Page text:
FOR IMMEDIATE RELEASE
EXHIBITION FEATURES ARTISTS' BOOKS FROM REED COLLEGE COLLECTION
Local visual artists include Cynthia Lahti, Eric Stotik, and Alicia Justus
Portland, OR (August 11, 2003) — Bibliocosmos, an exhibition of artists' books from the Reed College collection, will be on display to the public for the first time in Reed’s Douglas F. Cooley Memorial Art Gallery from August 27 through October 5. The exhibition, curated by Cooley Gallery director Stephanie Snyder, contains a wide spectrum of artists' books from the early 20th century to the present; it features both internationally acclaimed artists such as Marc Chagall and Fernand Léger and local artists including Cynthia Lahti, Eric Stotik, and Alicia Justus.
Designers Alysha Naples and Brian Huffines from San Francisco’s Blue Green Design will demonstrate custom silk-screening on exhibition posters free to visitors on opening night, September 4, at 7 p.m. at the gallery. Both the exhibition and demonstration are free and open to the public.
John Held, Jr., a mail and communication arts authority, will present a public talk: "The Use of Rubber Stamps in the Development of the Russian Avant-Garde Book and Other Beginnings." The lecture will be held in the Reed psychology auditorium on September 16 at 7 p.m. The lecture is free and open to the public.
The Douglas F. Cooley Memorial Art Gallery is open every day except Monday from noon to 5 p.m. The gallery is in Reed’s Hauser Memorial Library. For more information, please call 503/777-7251 or visit http://web.reed.edu/gallery.
Reed's artist book collection
Reed College has collected illustrated books since its inception, but the current collection of artists' books has been developed in the last 10 years, primarily through the efforts of Geraldine Ondrizek, associate professor of art at Reed. "Gerri's commitment to teaching led her to acquire artists' books for instructional purposes, but also for artistic inspiration," says Snyder. "As a humanistic, liberal arts college, Reed has diligently built collections of illustrated print material, such as manuscripts, art books, and calligraphy."
"Artists’ books are, in part, an extension of studio practice and another forum for exploring conceptual and aesthetic situations," says Snyder. "Books by their nature are time-based phenomena; they are also concealable, distributable, and highly personal. All of these factors have drawn artists to this medium."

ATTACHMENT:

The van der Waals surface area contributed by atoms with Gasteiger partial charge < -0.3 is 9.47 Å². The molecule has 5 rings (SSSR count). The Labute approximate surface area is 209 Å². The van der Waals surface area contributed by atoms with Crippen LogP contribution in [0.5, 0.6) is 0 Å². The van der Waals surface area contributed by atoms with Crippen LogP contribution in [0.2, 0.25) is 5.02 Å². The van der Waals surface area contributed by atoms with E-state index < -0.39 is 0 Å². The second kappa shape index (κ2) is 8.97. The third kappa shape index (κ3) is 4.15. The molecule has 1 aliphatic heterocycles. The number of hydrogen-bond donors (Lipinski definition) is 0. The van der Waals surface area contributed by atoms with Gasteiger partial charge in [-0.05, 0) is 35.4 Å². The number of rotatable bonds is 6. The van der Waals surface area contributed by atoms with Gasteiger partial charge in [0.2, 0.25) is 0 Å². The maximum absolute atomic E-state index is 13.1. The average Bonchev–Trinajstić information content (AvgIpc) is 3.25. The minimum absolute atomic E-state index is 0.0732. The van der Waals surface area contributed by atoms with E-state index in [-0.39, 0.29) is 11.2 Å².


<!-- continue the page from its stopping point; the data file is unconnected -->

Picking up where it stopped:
The title of the exhibition, Bibliocosmosor "book universe," refers to artists’ books as a complex and multivalent universe. Artists' books were made possible in the late 19th century with the help of lithography and chromolithography. Machine lithography made refined color imagery and mass printing feasible and potentially profitable. Poets and artists such as Alfred Jarry and Paul Gaugin self-initiated early projects in France, and the Dadaists in Zurich created their own imprimatur, Collection Dada, in 1916. Fine art collaborations between writers and artists became the standard — referred to as the livre d’artiste. The earliest piece in Bibliocosmos — from 1919 — is a collaboration between artist Fernand Léger and author Blaise Cendrars. Other examples in the exhibition include fine-press editions, unique printed and handmade books, serial editions, and alternative-press publications.
Bibliocosmos also contains works by several Portland artists. Two who create one-of-a-kind projects that approach books as sites of intervention and revision are Cynthia Lahti and Eric Stotik. Both Lahti and Stotik use preexisting printed material as catalysts for rich, enigmatic works.
In Oregon Caves (1996), Lahti transforms a 1970s color Park Service publication by interweaving collage elements from fashion magazines and medical textbooks with the book’s cave photographs. In another work, Fun With Figures (1994), Lahti draws detailed colored-ink images of children and adolescents on each page of an early geometry textbook.
Eric Stotik creates highly detailed collages in pre-existing books given to him by others. Left untitled, Stotik relates that his book works are spaces for exploring ideas in a non self-conscious yet precise manner. In one work (2002), Stotik appropriates a WWII-era book depicting Nazi medals and uniforms and juxtaposes the Nazi imagery with explicit color imagery of medical diseases, interweaving the two in crisp linear patterns. Together, the bodies of information speak about the diseased and sadistic aspects of political control.
*Editor’s note: Digital images of selected works from Bibliocosmos available upon request.
About the Douglas F. Cooley Memorial Art Gallery
The Cooley Gallery's staff manages a permanent collection of works from America and Europe of the 19th and 20th centuries. The collection began with the founding of the college and has been maintained and supplemented ever since. Periodic exhibitions of the permanent collection are held in the gallery, and pieces can be seen throughout Reed’s campus.
Reed College, in Portland, Oregon, is an undergraduate institution of the liberal arts and sciences dedicated to sustaining the highest intellectual standards in the country. With an enrollment of about 1,360 students, Reed ranks third in the undergraduate origins of Ph.D.s in the United States and second in the number of Rhodes scholars from a liberal arts college (31 since 1915).
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